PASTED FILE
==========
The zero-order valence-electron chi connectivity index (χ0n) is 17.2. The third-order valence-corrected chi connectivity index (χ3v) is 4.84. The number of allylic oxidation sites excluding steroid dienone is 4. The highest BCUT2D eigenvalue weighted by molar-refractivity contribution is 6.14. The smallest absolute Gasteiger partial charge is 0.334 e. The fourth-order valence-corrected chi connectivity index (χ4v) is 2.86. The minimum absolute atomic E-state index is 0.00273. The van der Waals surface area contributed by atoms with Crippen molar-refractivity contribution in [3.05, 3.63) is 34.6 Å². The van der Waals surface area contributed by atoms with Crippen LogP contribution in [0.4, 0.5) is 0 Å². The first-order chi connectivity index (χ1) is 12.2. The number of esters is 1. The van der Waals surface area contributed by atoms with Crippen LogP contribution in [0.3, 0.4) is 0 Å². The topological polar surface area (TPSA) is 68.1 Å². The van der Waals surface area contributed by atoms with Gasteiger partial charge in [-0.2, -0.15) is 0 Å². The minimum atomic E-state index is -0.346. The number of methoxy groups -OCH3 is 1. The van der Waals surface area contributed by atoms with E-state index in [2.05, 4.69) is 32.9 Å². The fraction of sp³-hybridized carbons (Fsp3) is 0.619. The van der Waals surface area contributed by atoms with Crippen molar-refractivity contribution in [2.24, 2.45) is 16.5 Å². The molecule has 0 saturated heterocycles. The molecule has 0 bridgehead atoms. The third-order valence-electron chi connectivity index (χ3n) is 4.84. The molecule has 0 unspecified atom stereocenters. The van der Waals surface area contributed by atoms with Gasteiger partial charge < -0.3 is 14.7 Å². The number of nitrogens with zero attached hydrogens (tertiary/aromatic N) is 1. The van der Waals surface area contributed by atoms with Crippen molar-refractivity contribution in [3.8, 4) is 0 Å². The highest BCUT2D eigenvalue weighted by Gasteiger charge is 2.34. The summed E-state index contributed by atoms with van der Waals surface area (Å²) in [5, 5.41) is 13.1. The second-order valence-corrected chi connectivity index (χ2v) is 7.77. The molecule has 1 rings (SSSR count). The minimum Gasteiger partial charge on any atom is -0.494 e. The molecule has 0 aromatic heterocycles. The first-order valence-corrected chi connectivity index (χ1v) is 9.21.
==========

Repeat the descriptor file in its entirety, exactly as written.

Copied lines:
The zero-order valence-electron chi connectivity index (χ0n) is 17.2. The third-order valence-corrected chi connectivity index (χ3v) is 4.84. The number of allylic oxidation sites excluding steroid dienone is 4. The highest BCUT2D eigenvalue weighted by molar-refractivity contribution is 6.14. The smallest absolute Gasteiger partial charge is 0.334 e. The fourth-order valence-corrected chi connectivity index (χ4v) is 2.86. The minimum absolute atomic E-state index is 0.00273. The van der Waals surface area contributed by atoms with Crippen molar-refractivity contribution in [3.05, 3.63) is 34.6 Å². The van der Waals surface area contributed by atoms with Crippen LogP contribution in [0.4, 0.5) is 0 Å². The first-order chi connectivity index (χ1) is 12.2. The number of esters is 1. The van der Waals surface area contributed by atoms with Crippen LogP contribution in [0.3, 0.4) is 0 Å². The topological polar surface area (TPSA) is 68.1 Å². The van der Waals surface area contributed by atoms with Gasteiger partial charge in [-0.2, -0.15) is 0 Å². The minimum atomic E-state index is -0.346. The number of methoxy groups -OCH3 is 1. The van der Waals surface area contributed by atoms with E-state index in [2.05, 4.69) is 32.9 Å². The fraction of sp³-hybridized carbons (Fsp3) is 0.619. The van der Waals surface area contributed by atoms with Crippen molar-refractivity contribution in [2.24, 2.45) is 16.5 Å². The molecule has 0 saturated heterocycles. The molecule has 0 bridgehead atoms. The third-order valence-electron chi connectivity index (χ3n) is 4.84. The molecule has 0 unspecified atom stereocenters. The van der Waals surface area contributed by atoms with Gasteiger partial charge < -0.3 is 14.7 Å². The number of nitrogens with zero attached hydrogens (tertiary/aromatic N) is 1. The van der Waals surface area contributed by atoms with Crippen molar-refractivity contribution in [3.8, 4) is 0 Å². The highest BCUT2D eigenvalue weighted by Gasteiger charge is 2.34. The summed E-state index contributed by atoms with van der Waals surface area (Å²) in [5, 5.41) is 13.1. The second-order valence-corrected chi connectivity index (χ2v) is 7.77. The molecule has 1 rings (SSSR count). The minimum Gasteiger partial charge on any atom is -0.494 e. The molecule has 0 aromatic heterocycles. The first-order valence-corrected chi connectivity index (χ1v) is 9.21.